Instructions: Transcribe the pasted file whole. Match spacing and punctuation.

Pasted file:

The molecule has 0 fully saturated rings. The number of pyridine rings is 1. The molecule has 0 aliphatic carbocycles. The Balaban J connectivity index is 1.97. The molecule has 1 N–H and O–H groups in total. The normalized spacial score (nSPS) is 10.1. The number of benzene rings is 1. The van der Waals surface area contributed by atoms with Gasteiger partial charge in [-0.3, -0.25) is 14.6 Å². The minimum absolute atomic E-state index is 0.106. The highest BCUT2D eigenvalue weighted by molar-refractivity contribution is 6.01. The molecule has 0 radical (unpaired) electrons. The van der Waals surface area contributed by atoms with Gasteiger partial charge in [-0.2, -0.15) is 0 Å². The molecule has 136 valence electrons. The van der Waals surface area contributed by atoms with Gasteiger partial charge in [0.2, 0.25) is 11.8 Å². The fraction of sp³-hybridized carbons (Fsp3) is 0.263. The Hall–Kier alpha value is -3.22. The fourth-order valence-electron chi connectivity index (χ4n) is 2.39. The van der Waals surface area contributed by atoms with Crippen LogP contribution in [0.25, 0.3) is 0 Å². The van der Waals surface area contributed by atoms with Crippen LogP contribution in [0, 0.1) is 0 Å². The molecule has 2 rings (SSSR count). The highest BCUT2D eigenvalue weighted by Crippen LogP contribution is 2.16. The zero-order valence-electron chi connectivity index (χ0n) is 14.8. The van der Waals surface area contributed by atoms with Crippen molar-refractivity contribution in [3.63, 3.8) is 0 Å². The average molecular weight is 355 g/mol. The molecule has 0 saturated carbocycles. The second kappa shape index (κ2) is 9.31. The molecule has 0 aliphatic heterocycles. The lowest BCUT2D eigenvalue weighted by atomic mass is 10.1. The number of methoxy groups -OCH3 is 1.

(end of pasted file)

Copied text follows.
The molecule has 0 fully saturated rings. The number of pyridine rings is 1. The molecule has 0 aliphatic carbocycles. The Balaban J connectivity index is 1.97. The molecule has 1 N–H and O–H groups in total. The normalized spacial score (nSPS) is 10.1. The number of benzene rings is 1. The van der Waals surface area contributed by atoms with Gasteiger partial charge in [-0.3, -0.25) is 14.6 Å². The minimum absolute atomic E-state index is 0.106. The highest BCUT2D eigenvalue weighted by molar-refractivity contribution is 6.01. The molecule has 0 radical (unpaired) electrons. The van der Waals surface area contributed by atoms with Gasteiger partial charge in [-0.2, -0.15) is 0 Å². The molecule has 136 valence electrons. The van der Waals surface area contributed by atoms with Gasteiger partial charge in [0.2, 0.25) is 11.8 Å². The fraction of sp³-hybridized carbons (Fsp3) is 0.263. The Hall–Kier alpha value is -3.22. The fourth-order valence-electron chi connectivity index (χ4n) is 2.39. The van der Waals surface area contributed by atoms with Crippen LogP contribution in [0.25, 0.3) is 0 Å². The van der Waals surface area contributed by atoms with Crippen LogP contribution in [0, 0.1) is 0 Å². The molecule has 2 rings (SSSR count). The highest BCUT2D eigenvalue weighted by Crippen LogP contribution is 2.16. The zero-order valence-electron chi connectivity index (χ0n) is 14.8. The van der Waals surface area contributed by atoms with Crippen molar-refractivity contribution in [3.63, 3.8) is 0 Å². The average molecular weight is 355 g/mol. The molecule has 0 saturated carbocycles. The second kappa shape index (κ2) is 9.31. The molecule has 0 aliphatic heterocycles. The lowest BCUT2D eigenvalue weighted by atomic mass is 10.1. The number of methoxy groups -OCH3 is 1.